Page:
The magical beings of the world have condemned the whole of humanity for that one man’s transgression, but humans have fought back, with horrific consequences on both sides. Many lives lost. Many deadly misunderstandings, and a legacy of fear and hate.

The Dragon Prince is the heir of the most powerful magical being in the world. If he’s allowed to live, everything will change. Enter a pair of human princes and a family of human mages, and an elven assassin who is part of a plot to kill the princes’ father. Their journey across this world and their quest to either save or destroy the egg takes them through a wide range of landscapes both magical and mundane, and introduces them (and us) to a whole bestiary of magical creatures.

Dragons, of course. They are all winged and they all fly. The King and Prince and the Queen of Dragons are storm dragons: silver-blue, white-maned, who shoot off lightning rather than flame. There are also golden fiery sun dragons including the tragic, blinded Sol Regem (Latin being the magical language of this world), and various other species, one of which is the red dragon who flames the human town and is shot down by Dark Magic. They are all intelligent, and the royal dragons can speak in human and elvish languages. Humans hate and fear them. Elves regard them as allies and equals; it was a council of elves and dragons that condemned the world to be split and humans to be confined to one section of it.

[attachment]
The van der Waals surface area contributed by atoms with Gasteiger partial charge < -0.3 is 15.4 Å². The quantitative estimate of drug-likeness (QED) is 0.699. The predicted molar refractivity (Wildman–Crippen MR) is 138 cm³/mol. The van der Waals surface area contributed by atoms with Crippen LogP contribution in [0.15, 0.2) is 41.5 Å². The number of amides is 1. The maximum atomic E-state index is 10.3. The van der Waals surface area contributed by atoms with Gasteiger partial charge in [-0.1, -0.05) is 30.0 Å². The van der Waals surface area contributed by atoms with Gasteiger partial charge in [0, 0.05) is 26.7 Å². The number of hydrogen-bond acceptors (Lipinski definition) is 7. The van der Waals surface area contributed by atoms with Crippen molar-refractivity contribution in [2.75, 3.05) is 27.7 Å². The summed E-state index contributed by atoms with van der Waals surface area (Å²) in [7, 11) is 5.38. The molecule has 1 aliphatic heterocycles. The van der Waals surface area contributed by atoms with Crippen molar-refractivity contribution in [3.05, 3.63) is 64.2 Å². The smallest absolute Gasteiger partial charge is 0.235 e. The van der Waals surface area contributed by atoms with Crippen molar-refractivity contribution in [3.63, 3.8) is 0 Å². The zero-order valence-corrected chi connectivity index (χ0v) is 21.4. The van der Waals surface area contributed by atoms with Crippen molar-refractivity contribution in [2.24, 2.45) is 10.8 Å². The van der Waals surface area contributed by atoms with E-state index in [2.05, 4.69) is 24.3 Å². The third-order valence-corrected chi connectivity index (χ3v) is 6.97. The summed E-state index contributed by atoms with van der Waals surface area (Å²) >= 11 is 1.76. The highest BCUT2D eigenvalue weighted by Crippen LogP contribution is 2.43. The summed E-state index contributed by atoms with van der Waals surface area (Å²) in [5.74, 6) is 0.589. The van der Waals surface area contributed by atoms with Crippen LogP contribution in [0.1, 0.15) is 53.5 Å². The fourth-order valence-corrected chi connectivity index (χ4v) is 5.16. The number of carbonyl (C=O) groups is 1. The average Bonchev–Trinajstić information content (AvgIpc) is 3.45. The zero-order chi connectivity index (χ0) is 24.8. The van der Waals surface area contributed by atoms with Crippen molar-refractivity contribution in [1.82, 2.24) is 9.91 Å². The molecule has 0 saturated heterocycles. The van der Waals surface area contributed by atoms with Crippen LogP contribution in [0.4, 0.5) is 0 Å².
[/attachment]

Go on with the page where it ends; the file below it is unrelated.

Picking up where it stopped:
On the human side, we see horses, of course, this being a preindustrial society. Horses run like machines, can gallop for days without food or water, and have little or no apparent intelligence. They’re equipment—though there is the arrogant outland prince’s horse with the kind eyes, who gets no reward for that kindness.